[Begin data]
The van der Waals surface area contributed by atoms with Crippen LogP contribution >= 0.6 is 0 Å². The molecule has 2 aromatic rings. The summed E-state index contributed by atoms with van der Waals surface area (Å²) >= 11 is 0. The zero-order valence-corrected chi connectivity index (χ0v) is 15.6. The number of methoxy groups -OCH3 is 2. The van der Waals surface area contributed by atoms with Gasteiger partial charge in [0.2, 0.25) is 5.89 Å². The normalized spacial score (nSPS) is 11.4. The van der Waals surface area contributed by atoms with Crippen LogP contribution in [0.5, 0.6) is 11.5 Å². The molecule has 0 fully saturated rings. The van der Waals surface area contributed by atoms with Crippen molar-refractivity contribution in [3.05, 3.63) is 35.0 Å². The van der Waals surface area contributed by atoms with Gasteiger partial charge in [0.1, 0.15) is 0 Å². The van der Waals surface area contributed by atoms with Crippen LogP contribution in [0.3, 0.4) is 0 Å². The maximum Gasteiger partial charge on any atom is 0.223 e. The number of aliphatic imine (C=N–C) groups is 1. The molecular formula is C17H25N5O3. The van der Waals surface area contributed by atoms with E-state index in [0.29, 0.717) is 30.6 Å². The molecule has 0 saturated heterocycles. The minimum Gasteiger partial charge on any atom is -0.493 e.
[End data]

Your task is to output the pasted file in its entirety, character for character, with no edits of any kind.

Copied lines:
The van der Waals surface area contributed by atoms with Crippen LogP contribution >= 0.6 is 0 Å². The molecule has 2 aromatic rings. The summed E-state index contributed by atoms with van der Waals surface area (Å²) >= 11 is 0. The zero-order valence-corrected chi connectivity index (χ0v) is 15.6. The number of methoxy groups -OCH3 is 2. The van der Waals surface area contributed by atoms with Gasteiger partial charge in [0.2, 0.25) is 5.89 Å². The normalized spacial score (nSPS) is 11.4. The van der Waals surface area contributed by atoms with Crippen LogP contribution in [0.5, 0.6) is 11.5 Å². The molecule has 0 fully saturated rings. The van der Waals surface area contributed by atoms with Crippen molar-refractivity contribution in [3.05, 3.63) is 35.0 Å². The van der Waals surface area contributed by atoms with Gasteiger partial charge in [0.1, 0.15) is 0 Å². The van der Waals surface area contributed by atoms with Crippen LogP contribution in [0.3, 0.4) is 0 Å². The maximum Gasteiger partial charge on any atom is 0.223 e. The number of aliphatic imine (C=N–C) groups is 1. The molecular formula is C17H25N5O3. The van der Waals surface area contributed by atoms with E-state index in [0.29, 0.717) is 30.6 Å². The molecule has 0 saturated heterocycles. The minimum Gasteiger partial charge on any atom is -0.493 e.